6. Discovering orebodies undercover
It is well-known that the Western Mining Corporation took around six years to discover the massive Olympic Dam orebody, which was covered under some 300 metres of barren material. The tools available to geologists will only get better as computers become more powerful and more data is harnessed in exploration.
7. Underground coal mining and coal workers pneumoconiosis
Coal dust and methane explosions still provide real and dangerous risks to underground coal mine workers, especially following the resurfacing of coal workers pneumoconiosis (CWP) in Queensland. While the issue is complex and requires input from many professions and experts, the technology that solves these insidious issues will save lives.
8. Water management
Water – both supply and usage – is a big societal issue and it’s one that presents an incredible opportunity for savvy mine operators and innovators. Reducing a site’s overall water usage through various technologies, including recycling and reuse following sequestration, could be one of the major ways a company could gain a significant competitive advantage.
9. Finding good people
The search for the best professionals remains an ongoing challenge for the mining industry, especially during boom times when skills are in demand. Sophisticated social networking and recruitment tools are likely to assist our industry finding the best people – even if their current role is outside the sector.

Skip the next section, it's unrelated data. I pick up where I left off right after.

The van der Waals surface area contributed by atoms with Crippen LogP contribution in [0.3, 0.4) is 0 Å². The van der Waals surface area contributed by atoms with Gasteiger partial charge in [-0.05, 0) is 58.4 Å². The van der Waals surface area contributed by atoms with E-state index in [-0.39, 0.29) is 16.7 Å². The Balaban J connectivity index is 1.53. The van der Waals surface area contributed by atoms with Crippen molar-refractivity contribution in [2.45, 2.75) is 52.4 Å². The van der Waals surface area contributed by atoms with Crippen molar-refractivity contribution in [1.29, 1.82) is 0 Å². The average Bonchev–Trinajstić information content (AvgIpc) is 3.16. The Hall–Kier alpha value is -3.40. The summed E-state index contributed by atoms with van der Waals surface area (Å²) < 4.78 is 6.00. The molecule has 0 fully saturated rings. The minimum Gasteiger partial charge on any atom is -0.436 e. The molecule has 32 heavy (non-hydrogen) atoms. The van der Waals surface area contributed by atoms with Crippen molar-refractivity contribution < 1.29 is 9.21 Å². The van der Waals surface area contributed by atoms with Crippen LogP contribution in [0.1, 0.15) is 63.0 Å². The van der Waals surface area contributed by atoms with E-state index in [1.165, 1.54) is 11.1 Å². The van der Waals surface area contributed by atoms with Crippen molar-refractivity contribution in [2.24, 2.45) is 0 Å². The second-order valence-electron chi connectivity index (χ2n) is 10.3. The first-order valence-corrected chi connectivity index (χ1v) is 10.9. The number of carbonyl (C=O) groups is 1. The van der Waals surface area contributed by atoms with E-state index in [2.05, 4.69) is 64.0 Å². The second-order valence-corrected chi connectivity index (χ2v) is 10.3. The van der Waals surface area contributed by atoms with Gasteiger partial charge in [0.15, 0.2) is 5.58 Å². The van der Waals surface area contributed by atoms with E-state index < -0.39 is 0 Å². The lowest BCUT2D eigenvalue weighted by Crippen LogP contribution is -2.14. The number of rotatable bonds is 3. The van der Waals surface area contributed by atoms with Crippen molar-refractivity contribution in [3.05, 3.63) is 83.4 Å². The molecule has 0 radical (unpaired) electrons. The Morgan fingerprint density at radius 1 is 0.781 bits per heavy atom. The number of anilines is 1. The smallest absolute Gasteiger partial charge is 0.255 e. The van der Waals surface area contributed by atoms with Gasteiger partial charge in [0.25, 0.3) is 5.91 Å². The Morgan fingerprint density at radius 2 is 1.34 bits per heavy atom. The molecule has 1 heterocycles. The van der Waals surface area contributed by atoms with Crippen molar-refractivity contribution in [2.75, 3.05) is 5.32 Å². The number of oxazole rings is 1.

10. Social licence to operate
As resources professionals, we all understand the need for social license to operate. In the future, we are likely to be able to use virtual reality to visually inspect reclaimed lands, or roving autonomous drone technology with onboard cameras to do that same activity – thereby making rehabilitation easier and demonstrating to communities our industry’s commitment to successful rehabilitation.
Thought Leadership Series 2019: celebrating innovative thinking
The Series featured keynote presentations from Australia’s Chief Scientists and panels exploring how science, technology and innovative thinking is shaping the future of the mining industry.
Download our summary report that provides an overview of the key themes from the Series, before looking in more detail at each of the four topics covered by speakers at each event.
Other technology and innovation recommended reading
Space robotics company targets mining exploration in Australia
A Canadian space robotics company that relocated to South Australia this year has completed the first trial of its autonomous atmospheric satellites ahead of its first commercial launch in 2020.
Tailings dam monitoring solution wins innovation award
The technology allows mining companies to remotely monitor tailings dams in real time, to support independent analysis from auditors to guide critical decision making.
Adapt and perish: is the mining industry ready for the blockchain revolution?
Blockchain has the potential to transform contemporary businesses and entire societies. But is the resources industry ready to adopt the technology, or does it remain a buzzword with an unproven business case for mining?
The future of innovation in mining
We have no idea what new challenges the future holds, but we do know the resources sector needs to be prepared for innovation. This article explores how the world is changed, and how miners can harness new technologies.